I’ve been battling memory limits in R for over two years. Although R has numerous resources for high-performance computing, I still couldn’t get around hardware limitations. Things really got out of control last summer when I started analyzing data on how climate change influences population synchrony across large spatiotemporal gradients. My datasets were simply too many and too large and no amount of code finessing, nor heavy use of Hadley’s approach helped much.
Initially I was turned off by the learning curve associated with the ins and outs of setting up R on EC2 but eventually I set up my own Ubuntu box with R, all of my packages and customizations, and saved that as a 64-bit AMI capable of running high memory quadruple extra large instances. This set up has worked really well for me over the last few months.
With the recent release of RStudio, and Rstudio server, I’ve been toying with the idea of running it on an EBS backed instance. Inspired by JD’s tweet, I got around to setting mine up this weekend. Here is a quick walk through.
Assuming you’ve launched and used EC2 services before, start out by launching a newer version of Ubuntu (I’m running 10.04 Lucid) and install the current release of R (2.13).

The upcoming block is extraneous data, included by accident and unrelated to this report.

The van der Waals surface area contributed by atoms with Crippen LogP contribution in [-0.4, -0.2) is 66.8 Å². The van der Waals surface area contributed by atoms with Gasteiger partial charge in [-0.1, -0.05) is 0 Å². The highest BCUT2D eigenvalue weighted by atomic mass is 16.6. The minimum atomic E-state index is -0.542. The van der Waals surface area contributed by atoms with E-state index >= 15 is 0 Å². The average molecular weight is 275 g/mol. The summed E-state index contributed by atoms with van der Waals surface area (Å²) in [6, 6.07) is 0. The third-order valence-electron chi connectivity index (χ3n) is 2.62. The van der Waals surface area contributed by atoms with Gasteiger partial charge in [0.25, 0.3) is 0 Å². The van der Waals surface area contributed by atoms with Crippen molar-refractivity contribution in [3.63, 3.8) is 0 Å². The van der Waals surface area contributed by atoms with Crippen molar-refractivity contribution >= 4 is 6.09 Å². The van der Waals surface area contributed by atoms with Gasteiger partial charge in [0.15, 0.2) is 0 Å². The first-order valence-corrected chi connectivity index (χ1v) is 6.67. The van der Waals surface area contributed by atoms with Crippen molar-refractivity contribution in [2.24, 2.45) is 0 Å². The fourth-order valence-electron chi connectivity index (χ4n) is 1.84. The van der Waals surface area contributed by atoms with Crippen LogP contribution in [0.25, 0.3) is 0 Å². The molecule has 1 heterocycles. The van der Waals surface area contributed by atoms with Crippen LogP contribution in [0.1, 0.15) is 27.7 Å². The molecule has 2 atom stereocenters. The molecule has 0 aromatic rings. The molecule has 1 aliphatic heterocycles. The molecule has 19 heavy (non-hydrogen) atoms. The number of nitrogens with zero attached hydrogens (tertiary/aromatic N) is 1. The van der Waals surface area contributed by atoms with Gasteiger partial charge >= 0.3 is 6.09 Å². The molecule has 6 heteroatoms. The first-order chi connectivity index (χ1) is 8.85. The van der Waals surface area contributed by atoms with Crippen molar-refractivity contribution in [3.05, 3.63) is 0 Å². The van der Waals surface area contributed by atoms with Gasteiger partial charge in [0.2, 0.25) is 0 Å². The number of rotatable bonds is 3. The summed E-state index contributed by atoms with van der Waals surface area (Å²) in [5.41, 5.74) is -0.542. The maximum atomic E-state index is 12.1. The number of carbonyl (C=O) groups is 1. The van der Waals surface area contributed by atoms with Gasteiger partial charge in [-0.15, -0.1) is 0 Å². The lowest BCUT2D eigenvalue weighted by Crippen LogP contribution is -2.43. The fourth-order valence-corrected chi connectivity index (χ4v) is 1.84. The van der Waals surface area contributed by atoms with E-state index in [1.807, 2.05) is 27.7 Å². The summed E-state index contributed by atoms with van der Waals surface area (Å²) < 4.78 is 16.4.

Next, install RStudio server by following the instructions here (be sure to follow 64-bit).
Once successfully installed, create a new user like so:
sudo adduser username
At this point, be sure to go change your EC2 security group to allow port 8787 on TCP.
If the instructions so far seem complicated or if you’d rather not start from scratch, you can follow instructions here to launch an existing AMI with Rstudio server compatible versions and take it from there.
Next, launch Rstudio from the server using your instance DNS like so:
(be sure to replace the DNS above with your current DNS from the EC2 Dashboard)
Next, login with the username and password set earlier and if everything worked, you should see something like this:
Next, install all the packages you would like. If you require Java backed packages such as glmulti, go ahead and set up Java from the terminal.
After that, you can easily (using GUI menus) save this customized instance by following instructions here. Voila. From now on, whenever you need to run a high-memory instance of R, just launch new instance, choose My AMIs, and once launched, connect to it via the browser using the current DNS. Brilliant!